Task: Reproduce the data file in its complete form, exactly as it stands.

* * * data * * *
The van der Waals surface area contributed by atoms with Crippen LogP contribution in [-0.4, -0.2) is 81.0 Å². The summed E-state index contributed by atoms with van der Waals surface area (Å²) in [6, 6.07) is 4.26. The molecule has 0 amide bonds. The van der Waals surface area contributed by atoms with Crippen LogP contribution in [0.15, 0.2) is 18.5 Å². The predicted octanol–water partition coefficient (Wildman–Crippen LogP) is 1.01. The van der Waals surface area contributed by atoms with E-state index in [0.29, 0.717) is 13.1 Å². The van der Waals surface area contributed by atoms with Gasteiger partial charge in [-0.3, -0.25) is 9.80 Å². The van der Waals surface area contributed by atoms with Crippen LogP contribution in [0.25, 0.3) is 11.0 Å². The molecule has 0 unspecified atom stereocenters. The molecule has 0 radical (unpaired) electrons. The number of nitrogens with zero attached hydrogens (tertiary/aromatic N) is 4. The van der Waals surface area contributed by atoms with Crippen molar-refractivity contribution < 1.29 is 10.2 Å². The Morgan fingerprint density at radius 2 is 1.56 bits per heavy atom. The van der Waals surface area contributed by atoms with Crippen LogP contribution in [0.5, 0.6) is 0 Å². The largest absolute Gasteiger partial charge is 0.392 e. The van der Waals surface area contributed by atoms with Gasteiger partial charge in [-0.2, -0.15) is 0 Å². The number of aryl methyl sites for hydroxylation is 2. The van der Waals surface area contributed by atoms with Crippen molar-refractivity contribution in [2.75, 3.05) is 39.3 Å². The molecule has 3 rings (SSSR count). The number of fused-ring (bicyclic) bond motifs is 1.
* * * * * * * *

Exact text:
The van der Waals surface area contributed by atoms with Crippen LogP contribution in [-0.4, -0.2) is 81.0 Å². The summed E-state index contributed by atoms with van der Waals surface area (Å²) in [6, 6.07) is 4.26. The molecule has 0 amide bonds. The van der Waals surface area contributed by atoms with Crippen LogP contribution in [0.15, 0.2) is 18.5 Å². The predicted octanol–water partition coefficient (Wildman–Crippen LogP) is 1.01. The van der Waals surface area contributed by atoms with E-state index in [0.29, 0.717) is 13.1 Å². The van der Waals surface area contributed by atoms with Gasteiger partial charge in [-0.3, -0.25) is 9.80 Å². The van der Waals surface area contributed by atoms with Crippen LogP contribution in [0.25, 0.3) is 11.0 Å². The molecule has 0 unspecified atom stereocenters. The molecule has 0 radical (unpaired) electrons. The number of nitrogens with zero attached hydrogens (tertiary/aromatic N) is 4. The van der Waals surface area contributed by atoms with Crippen molar-refractivity contribution < 1.29 is 10.2 Å². The Morgan fingerprint density at radius 2 is 1.56 bits per heavy atom. The van der Waals surface area contributed by atoms with Crippen LogP contribution in [0.5, 0.6) is 0 Å². The largest absolute Gasteiger partial charge is 0.392 e. The van der Waals surface area contributed by atoms with Gasteiger partial charge in [-0.2, -0.15) is 0 Å². The number of aryl methyl sites for hydroxylation is 2. The van der Waals surface area contributed by atoms with Crippen molar-refractivity contribution in [2.75, 3.05) is 39.3 Å². The molecule has 3 rings (SSSR count). The number of fused-ring (bicyclic) bond motifs is 1.